Staff at two of the West Midlands biggest colleges have voted in favour of both strike action and action short of a strike in their fight to save jobs.
Members of the University and College Union (UCU) at City College Birmingham and City of Wolverhampton College will be out on strike on Monday, June 21, with members at Birmingham Metropolitan College voting to take action short of a strike.
At City College Birmingham 88 per cent of UCU members who voted, voted for strike action and 93 per cent voted for action short of a strike. At Wolverhampton 70 per cent of UCU members who voted, voted for strike action and 92 per cent voted for action short of a strike.
The news comes on the same day that UCU ended its dispute with South Birmingham College after the college withdrew its threat of compulsory redundancies. The union has called on the other colleges to urgently follow suit and not to make punitive cuts.
City of Wolverhampton College has said that it is looking to make savings of £3 million with 160 posts at risk and more than 100 jobs are at risk at Birmingham Metropolitan College.
City College Birmingham is planning to get rid of 78 posts and to close its supported learning division which provides basic English and maths courses for homeless students, as well as support for disabled students and those with learning disabilities. In addition the cuts will affect classes in English for speakers of other Languages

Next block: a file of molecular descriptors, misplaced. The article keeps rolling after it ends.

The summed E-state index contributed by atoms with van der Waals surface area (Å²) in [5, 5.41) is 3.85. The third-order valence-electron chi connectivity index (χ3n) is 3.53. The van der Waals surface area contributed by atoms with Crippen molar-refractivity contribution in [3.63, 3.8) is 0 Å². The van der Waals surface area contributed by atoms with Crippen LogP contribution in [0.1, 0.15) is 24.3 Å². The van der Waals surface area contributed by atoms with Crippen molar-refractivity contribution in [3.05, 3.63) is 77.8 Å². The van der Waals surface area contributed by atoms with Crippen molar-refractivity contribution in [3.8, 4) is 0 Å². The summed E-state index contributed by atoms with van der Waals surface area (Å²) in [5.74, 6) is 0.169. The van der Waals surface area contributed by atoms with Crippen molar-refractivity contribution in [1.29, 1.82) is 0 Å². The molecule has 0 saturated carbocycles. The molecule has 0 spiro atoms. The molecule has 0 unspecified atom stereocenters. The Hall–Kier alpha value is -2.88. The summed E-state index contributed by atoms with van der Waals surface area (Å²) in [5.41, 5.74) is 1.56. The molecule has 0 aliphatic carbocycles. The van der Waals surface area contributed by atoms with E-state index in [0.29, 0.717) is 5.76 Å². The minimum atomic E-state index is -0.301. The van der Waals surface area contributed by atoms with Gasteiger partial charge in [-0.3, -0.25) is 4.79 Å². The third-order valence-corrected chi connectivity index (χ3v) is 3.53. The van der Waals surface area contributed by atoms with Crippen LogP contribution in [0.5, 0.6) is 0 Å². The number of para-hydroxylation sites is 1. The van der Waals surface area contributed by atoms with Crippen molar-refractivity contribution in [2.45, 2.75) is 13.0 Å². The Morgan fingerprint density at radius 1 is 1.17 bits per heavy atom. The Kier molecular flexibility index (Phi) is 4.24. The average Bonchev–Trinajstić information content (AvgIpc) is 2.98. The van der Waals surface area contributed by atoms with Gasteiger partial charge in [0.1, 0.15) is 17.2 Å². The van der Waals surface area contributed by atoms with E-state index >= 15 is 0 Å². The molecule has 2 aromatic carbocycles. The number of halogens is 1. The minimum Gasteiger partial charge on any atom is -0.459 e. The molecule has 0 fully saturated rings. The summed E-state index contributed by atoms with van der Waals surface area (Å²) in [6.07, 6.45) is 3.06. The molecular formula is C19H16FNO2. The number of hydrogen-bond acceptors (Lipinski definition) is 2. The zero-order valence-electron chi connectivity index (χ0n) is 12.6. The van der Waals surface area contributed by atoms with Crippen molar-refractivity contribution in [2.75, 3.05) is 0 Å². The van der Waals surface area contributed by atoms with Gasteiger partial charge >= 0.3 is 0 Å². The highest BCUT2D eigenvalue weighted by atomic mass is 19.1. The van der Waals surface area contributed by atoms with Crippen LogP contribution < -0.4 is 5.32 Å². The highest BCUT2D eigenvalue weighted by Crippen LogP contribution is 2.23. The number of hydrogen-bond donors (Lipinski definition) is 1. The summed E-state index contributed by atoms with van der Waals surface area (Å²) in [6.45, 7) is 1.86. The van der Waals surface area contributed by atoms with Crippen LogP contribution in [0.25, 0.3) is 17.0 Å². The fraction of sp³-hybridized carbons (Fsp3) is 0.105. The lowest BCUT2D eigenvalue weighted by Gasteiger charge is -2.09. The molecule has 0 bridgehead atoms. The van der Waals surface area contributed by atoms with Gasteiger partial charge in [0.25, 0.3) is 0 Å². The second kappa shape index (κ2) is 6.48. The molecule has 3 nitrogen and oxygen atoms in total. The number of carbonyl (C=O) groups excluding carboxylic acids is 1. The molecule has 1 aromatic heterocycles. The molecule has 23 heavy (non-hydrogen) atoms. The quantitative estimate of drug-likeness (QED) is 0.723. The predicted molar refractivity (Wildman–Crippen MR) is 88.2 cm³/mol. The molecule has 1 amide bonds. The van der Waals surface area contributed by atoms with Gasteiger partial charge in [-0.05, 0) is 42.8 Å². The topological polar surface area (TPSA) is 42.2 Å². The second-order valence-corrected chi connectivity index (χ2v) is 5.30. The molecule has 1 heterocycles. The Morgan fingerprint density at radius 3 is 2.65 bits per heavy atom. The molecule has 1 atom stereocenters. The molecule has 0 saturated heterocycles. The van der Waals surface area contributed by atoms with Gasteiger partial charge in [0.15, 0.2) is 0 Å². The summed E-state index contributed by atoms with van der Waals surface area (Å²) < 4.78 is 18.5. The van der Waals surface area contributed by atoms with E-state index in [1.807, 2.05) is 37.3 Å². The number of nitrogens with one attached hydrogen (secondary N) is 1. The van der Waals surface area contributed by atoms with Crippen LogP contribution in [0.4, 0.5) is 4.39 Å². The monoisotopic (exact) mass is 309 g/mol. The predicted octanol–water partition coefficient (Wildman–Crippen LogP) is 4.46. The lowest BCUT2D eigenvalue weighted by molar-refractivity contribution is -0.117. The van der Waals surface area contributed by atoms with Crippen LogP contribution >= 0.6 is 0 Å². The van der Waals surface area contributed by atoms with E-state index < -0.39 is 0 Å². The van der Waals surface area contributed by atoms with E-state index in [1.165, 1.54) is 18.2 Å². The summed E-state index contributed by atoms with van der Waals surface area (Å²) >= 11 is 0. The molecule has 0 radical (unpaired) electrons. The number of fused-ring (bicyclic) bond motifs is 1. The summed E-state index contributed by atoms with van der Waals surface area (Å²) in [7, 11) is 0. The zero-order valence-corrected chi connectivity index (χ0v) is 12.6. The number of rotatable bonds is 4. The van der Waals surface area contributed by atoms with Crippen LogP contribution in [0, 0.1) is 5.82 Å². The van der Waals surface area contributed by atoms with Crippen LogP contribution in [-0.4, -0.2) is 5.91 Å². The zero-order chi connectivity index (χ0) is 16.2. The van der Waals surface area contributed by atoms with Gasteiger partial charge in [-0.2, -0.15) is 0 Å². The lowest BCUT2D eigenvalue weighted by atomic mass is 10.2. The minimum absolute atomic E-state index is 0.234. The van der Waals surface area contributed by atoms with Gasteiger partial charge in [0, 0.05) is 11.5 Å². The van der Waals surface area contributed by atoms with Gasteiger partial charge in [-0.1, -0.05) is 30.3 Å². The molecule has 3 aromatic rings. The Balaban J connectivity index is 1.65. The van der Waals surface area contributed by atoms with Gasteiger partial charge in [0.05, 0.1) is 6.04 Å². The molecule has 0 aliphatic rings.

Caroline Gray, a UCU member who teaches at City College Birmingham, said: “Staff have been left with little choice but to take this action. The planned job losses and closure of adult-supported learning our college will have a devastating effect on the local community. If these cuts go ahead they will hit some of the most vulnerable adults and disadvantaged people in Birmingham.”
Adam Dwight, UCU chairman at Wolverhampton College, said: “Let’s be clear about what is at stake here. We are facing the frightening prospect of hundreds of trained teachers going on to the dole, and educational opportunities for thousands of people being put at risk. UCU members at Wolverhampton will do all they can to fight for their students and for their jobs.”